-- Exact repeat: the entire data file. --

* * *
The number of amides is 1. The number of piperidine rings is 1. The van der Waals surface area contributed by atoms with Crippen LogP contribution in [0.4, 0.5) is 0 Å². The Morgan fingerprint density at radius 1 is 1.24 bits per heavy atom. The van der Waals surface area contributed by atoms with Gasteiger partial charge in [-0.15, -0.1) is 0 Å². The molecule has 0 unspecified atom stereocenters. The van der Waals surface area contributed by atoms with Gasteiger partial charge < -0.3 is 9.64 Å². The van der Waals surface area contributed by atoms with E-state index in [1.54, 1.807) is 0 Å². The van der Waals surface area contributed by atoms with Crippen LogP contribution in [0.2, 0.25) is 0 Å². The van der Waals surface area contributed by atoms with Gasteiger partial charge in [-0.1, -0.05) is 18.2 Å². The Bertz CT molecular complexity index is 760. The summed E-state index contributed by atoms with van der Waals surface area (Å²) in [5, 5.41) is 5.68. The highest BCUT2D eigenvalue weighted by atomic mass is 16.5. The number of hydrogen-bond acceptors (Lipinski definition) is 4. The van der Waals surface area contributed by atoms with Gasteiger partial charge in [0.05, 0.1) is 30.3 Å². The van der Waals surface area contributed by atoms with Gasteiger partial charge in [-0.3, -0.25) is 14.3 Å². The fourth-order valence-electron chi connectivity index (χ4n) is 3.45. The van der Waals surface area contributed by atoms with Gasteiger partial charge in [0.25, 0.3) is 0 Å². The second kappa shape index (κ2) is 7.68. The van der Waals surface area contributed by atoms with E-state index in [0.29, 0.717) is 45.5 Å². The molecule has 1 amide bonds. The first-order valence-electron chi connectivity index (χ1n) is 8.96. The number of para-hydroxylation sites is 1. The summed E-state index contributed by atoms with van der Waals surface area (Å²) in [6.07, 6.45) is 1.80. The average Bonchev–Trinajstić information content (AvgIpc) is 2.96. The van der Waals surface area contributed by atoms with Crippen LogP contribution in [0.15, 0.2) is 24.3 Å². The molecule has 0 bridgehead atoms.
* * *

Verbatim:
The number of amides is 1. The number of piperidine rings is 1. The van der Waals surface area contributed by atoms with Crippen LogP contribution in [0.4, 0.5) is 0 Å². The Morgan fingerprint density at radius 1 is 1.24 bits per heavy atom. The van der Waals surface area contributed by atoms with Gasteiger partial charge in [-0.15, -0.1) is 0 Å². The molecule has 0 unspecified atom stereocenters. The van der Waals surface area contributed by atoms with Gasteiger partial charge < -0.3 is 9.64 Å². The van der Waals surface area contributed by atoms with E-state index in [1.54, 1.807) is 0 Å². The van der Waals surface area contributed by atoms with Crippen LogP contribution in [0.2, 0.25) is 0 Å². The van der Waals surface area contributed by atoms with Gasteiger partial charge in [-0.1, -0.05) is 18.2 Å². The Bertz CT molecular complexity index is 760. The summed E-state index contributed by atoms with van der Waals surface area (Å²) in [5, 5.41) is 5.68. The highest BCUT2D eigenvalue weighted by atomic mass is 16.5. The number of hydrogen-bond acceptors (Lipinski definition) is 4. The van der Waals surface area contributed by atoms with Gasteiger partial charge in [0.05, 0.1) is 30.3 Å². The van der Waals surface area contributed by atoms with Gasteiger partial charge in [-0.3, -0.25) is 14.3 Å². The fourth-order valence-electron chi connectivity index (χ4n) is 3.45. The van der Waals surface area contributed by atoms with Gasteiger partial charge in [0.25, 0.3) is 0 Å². The second kappa shape index (κ2) is 7.68. The van der Waals surface area contributed by atoms with E-state index in [0.29, 0.717) is 45.5 Å². The molecule has 1 amide bonds. The first-order valence-electron chi connectivity index (χ1n) is 8.96. The number of para-hydroxylation sites is 1. The summed E-state index contributed by atoms with van der Waals surface area (Å²) in [6.07, 6.45) is 1.80. The average Bonchev–Trinajstić information content (AvgIpc) is 2.96. The van der Waals surface area contributed by atoms with Crippen LogP contribution in [0.15, 0.2) is 24.3 Å². The molecule has 0 bridgehead atoms.